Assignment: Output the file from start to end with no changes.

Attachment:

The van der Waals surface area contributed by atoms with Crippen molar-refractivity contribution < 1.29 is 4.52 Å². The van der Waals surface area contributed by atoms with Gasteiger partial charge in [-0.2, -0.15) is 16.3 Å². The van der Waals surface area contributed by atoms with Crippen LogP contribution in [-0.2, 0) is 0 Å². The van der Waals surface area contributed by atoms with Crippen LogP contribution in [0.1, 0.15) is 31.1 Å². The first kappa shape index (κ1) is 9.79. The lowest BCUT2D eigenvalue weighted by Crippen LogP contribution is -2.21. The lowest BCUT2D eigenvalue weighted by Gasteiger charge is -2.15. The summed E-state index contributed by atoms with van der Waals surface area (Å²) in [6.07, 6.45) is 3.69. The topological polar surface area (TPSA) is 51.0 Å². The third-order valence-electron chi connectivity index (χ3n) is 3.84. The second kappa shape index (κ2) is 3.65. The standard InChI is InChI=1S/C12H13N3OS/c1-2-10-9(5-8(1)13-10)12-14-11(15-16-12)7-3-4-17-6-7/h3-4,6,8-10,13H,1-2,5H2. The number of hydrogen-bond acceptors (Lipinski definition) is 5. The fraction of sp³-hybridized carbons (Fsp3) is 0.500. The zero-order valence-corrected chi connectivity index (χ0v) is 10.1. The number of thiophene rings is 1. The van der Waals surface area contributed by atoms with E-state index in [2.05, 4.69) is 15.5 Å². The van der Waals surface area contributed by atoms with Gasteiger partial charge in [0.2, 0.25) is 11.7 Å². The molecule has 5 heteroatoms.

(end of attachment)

The van der Waals surface area contributed by atoms with Crippen molar-refractivity contribution < 1.29 is 4.52 Å². The van der Waals surface area contributed by atoms with Gasteiger partial charge in [-0.2, -0.15) is 16.3 Å². The van der Waals surface area contributed by atoms with Crippen LogP contribution in [-0.2, 0) is 0 Å². The van der Waals surface area contributed by atoms with Crippen LogP contribution in [0.1, 0.15) is 31.1 Å². The first kappa shape index (κ1) is 9.79. The lowest BCUT2D eigenvalue weighted by Crippen LogP contribution is -2.21. The lowest BCUT2D eigenvalue weighted by Gasteiger charge is -2.15. The summed E-state index contributed by atoms with van der Waals surface area (Å²) in [6.07, 6.45) is 3.69. The topological polar surface area (TPSA) is 51.0 Å². The third-order valence-electron chi connectivity index (χ3n) is 3.84. The second kappa shape index (κ2) is 3.65. The standard InChI is InChI=1S/C12H13N3OS/c1-2-10-9(5-8(1)13-10)12-14-11(15-16-12)7-3-4-17-6-7/h3-4,6,8-10,13H,1-2,5H2. The number of hydrogen-bond acceptors (Lipinski definition) is 5. The fraction of sp³-hybridized carbons (Fsp3) is 0.500. The zero-order valence-corrected chi connectivity index (χ0v) is 10.1. The number of thiophene rings is 1. The van der Waals surface area contributed by atoms with E-state index in [2.05, 4.69) is 15.5 Å². The van der Waals surface area contributed by atoms with Gasteiger partial charge in [0.2, 0.25) is 11.7 Å². The molecule has 5 heteroatoms.